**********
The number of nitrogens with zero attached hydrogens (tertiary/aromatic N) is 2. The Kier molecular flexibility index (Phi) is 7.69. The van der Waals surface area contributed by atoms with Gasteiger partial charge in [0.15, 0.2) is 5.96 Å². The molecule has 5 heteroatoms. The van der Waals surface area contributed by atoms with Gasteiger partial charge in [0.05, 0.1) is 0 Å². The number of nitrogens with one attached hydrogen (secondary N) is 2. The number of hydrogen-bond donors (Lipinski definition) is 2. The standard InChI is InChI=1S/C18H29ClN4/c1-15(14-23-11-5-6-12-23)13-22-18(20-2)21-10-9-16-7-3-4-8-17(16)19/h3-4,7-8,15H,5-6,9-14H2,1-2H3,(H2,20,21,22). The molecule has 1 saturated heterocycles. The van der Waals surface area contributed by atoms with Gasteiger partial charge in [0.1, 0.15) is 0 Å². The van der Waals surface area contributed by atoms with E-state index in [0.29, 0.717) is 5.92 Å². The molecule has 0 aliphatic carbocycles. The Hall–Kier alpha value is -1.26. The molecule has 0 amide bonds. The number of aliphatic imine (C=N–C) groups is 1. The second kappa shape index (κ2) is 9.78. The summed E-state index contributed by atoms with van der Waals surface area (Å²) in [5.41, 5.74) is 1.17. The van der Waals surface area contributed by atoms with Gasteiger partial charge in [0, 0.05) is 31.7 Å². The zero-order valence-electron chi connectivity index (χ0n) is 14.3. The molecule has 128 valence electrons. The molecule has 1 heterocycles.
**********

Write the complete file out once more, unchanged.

The number of nitrogens with zero attached hydrogens (tertiary/aromatic N) is 2. The Kier molecular flexibility index (Phi) is 7.69. The van der Waals surface area contributed by atoms with Gasteiger partial charge in [0.15, 0.2) is 5.96 Å². The molecule has 5 heteroatoms. The van der Waals surface area contributed by atoms with Gasteiger partial charge in [0.05, 0.1) is 0 Å². The number of nitrogens with one attached hydrogen (secondary N) is 2. The number of hydrogen-bond donors (Lipinski definition) is 2. The standard InChI is InChI=1S/C18H29ClN4/c1-15(14-23-11-5-6-12-23)13-22-18(20-2)21-10-9-16-7-3-4-8-17(16)19/h3-4,7-8,15H,5-6,9-14H2,1-2H3,(H2,20,21,22). The molecule has 1 saturated heterocycles. The van der Waals surface area contributed by atoms with Gasteiger partial charge in [0.1, 0.15) is 0 Å². The van der Waals surface area contributed by atoms with E-state index in [0.29, 0.717) is 5.92 Å². The molecule has 0 aliphatic carbocycles. The Hall–Kier alpha value is -1.26. The molecule has 0 amide bonds. The number of aliphatic imine (C=N–C) groups is 1. The second kappa shape index (κ2) is 9.78. The summed E-state index contributed by atoms with van der Waals surface area (Å²) in [5.41, 5.74) is 1.17. The van der Waals surface area contributed by atoms with Gasteiger partial charge in [0, 0.05) is 31.7 Å². The zero-order valence-electron chi connectivity index (χ0n) is 14.3. The molecule has 128 valence electrons. The molecule has 1 heterocycles.